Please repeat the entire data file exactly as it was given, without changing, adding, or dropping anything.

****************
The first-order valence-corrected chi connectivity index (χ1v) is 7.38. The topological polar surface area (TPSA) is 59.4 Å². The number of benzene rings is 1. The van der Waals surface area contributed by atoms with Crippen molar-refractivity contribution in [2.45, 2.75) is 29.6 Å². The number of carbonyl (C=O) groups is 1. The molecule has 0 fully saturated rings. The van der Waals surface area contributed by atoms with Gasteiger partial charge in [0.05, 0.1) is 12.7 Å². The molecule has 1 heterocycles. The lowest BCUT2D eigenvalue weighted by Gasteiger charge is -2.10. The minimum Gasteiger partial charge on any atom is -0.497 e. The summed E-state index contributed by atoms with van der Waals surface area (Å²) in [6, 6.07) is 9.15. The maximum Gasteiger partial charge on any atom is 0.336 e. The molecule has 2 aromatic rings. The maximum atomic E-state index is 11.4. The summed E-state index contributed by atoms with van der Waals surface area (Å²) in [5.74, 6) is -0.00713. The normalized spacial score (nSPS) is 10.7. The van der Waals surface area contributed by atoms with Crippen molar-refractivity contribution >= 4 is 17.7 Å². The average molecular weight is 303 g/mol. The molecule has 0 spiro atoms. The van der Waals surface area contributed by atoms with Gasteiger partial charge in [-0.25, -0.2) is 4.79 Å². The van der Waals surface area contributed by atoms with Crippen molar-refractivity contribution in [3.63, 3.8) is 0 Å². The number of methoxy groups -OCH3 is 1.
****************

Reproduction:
The first-order valence-corrected chi connectivity index (χ1v) is 7.38. The topological polar surface area (TPSA) is 59.4 Å². The number of benzene rings is 1. The van der Waals surface area contributed by atoms with Crippen molar-refractivity contribution in [2.45, 2.75) is 29.6 Å². The number of carbonyl (C=O) groups is 1. The molecule has 0 fully saturated rings. The van der Waals surface area contributed by atoms with Gasteiger partial charge in [0.05, 0.1) is 12.7 Å². The molecule has 1 heterocycles. The lowest BCUT2D eigenvalue weighted by Gasteiger charge is -2.10. The minimum Gasteiger partial charge on any atom is -0.497 e. The summed E-state index contributed by atoms with van der Waals surface area (Å²) in [6, 6.07) is 9.15. The maximum Gasteiger partial charge on any atom is 0.336 e. The molecule has 2 aromatic rings. The maximum atomic E-state index is 11.4. The summed E-state index contributed by atoms with van der Waals surface area (Å²) in [5.74, 6) is -0.00713. The normalized spacial score (nSPS) is 10.7. The van der Waals surface area contributed by atoms with Crippen molar-refractivity contribution >= 4 is 17.7 Å². The average molecular weight is 303 g/mol. The molecule has 0 spiro atoms. The van der Waals surface area contributed by atoms with Gasteiger partial charge in [-0.25, -0.2) is 4.79 Å². The van der Waals surface area contributed by atoms with Crippen molar-refractivity contribution in [3.63, 3.8) is 0 Å². The number of methoxy groups -OCH3 is 1.